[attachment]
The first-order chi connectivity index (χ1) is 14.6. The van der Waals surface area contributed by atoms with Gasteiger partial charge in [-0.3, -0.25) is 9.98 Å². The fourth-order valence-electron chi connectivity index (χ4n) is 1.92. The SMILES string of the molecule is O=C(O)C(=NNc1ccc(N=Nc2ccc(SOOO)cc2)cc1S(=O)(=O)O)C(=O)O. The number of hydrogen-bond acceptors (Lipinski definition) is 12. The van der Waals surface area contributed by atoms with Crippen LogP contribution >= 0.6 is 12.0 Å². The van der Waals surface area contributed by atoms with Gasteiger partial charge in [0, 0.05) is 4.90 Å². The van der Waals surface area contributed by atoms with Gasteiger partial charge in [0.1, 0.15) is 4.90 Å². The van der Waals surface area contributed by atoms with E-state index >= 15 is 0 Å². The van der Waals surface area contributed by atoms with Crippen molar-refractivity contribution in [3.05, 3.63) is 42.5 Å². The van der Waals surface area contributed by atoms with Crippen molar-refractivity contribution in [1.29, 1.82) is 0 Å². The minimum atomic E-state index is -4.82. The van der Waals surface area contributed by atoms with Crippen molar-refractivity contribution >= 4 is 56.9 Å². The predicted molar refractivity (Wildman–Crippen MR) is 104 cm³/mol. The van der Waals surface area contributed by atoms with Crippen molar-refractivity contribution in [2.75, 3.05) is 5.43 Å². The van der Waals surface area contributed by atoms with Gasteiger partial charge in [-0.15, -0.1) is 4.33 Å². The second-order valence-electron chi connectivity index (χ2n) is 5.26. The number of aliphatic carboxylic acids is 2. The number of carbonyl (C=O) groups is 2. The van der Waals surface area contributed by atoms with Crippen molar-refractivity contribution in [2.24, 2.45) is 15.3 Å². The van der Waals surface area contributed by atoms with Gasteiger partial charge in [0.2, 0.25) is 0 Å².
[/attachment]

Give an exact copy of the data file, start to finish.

The first-order chi connectivity index (χ1) is 14.6. The van der Waals surface area contributed by atoms with Gasteiger partial charge in [-0.3, -0.25) is 9.98 Å². The fourth-order valence-electron chi connectivity index (χ4n) is 1.92. The SMILES string of the molecule is O=C(O)C(=NNc1ccc(N=Nc2ccc(SOOO)cc2)cc1S(=O)(=O)O)C(=O)O. The number of hydrogen-bond acceptors (Lipinski definition) is 12. The van der Waals surface area contributed by atoms with Crippen LogP contribution >= 0.6 is 12.0 Å². The van der Waals surface area contributed by atoms with Gasteiger partial charge in [0, 0.05) is 4.90 Å². The van der Waals surface area contributed by atoms with Gasteiger partial charge in [0.1, 0.15) is 4.90 Å². The van der Waals surface area contributed by atoms with E-state index >= 15 is 0 Å². The van der Waals surface area contributed by atoms with Crippen molar-refractivity contribution in [3.05, 3.63) is 42.5 Å². The van der Waals surface area contributed by atoms with Crippen molar-refractivity contribution in [1.29, 1.82) is 0 Å². The minimum atomic E-state index is -4.82. The van der Waals surface area contributed by atoms with Crippen molar-refractivity contribution >= 4 is 56.9 Å². The predicted molar refractivity (Wildman–Crippen MR) is 104 cm³/mol. The van der Waals surface area contributed by atoms with Crippen molar-refractivity contribution in [2.75, 3.05) is 5.43 Å². The van der Waals surface area contributed by atoms with Gasteiger partial charge in [-0.15, -0.1) is 4.33 Å². The second-order valence-electron chi connectivity index (χ2n) is 5.26. The number of aliphatic carboxylic acids is 2. The number of carbonyl (C=O) groups is 2. The van der Waals surface area contributed by atoms with Crippen molar-refractivity contribution in [2.24, 2.45) is 15.3 Å². The van der Waals surface area contributed by atoms with Gasteiger partial charge in [0.2, 0.25) is 0 Å².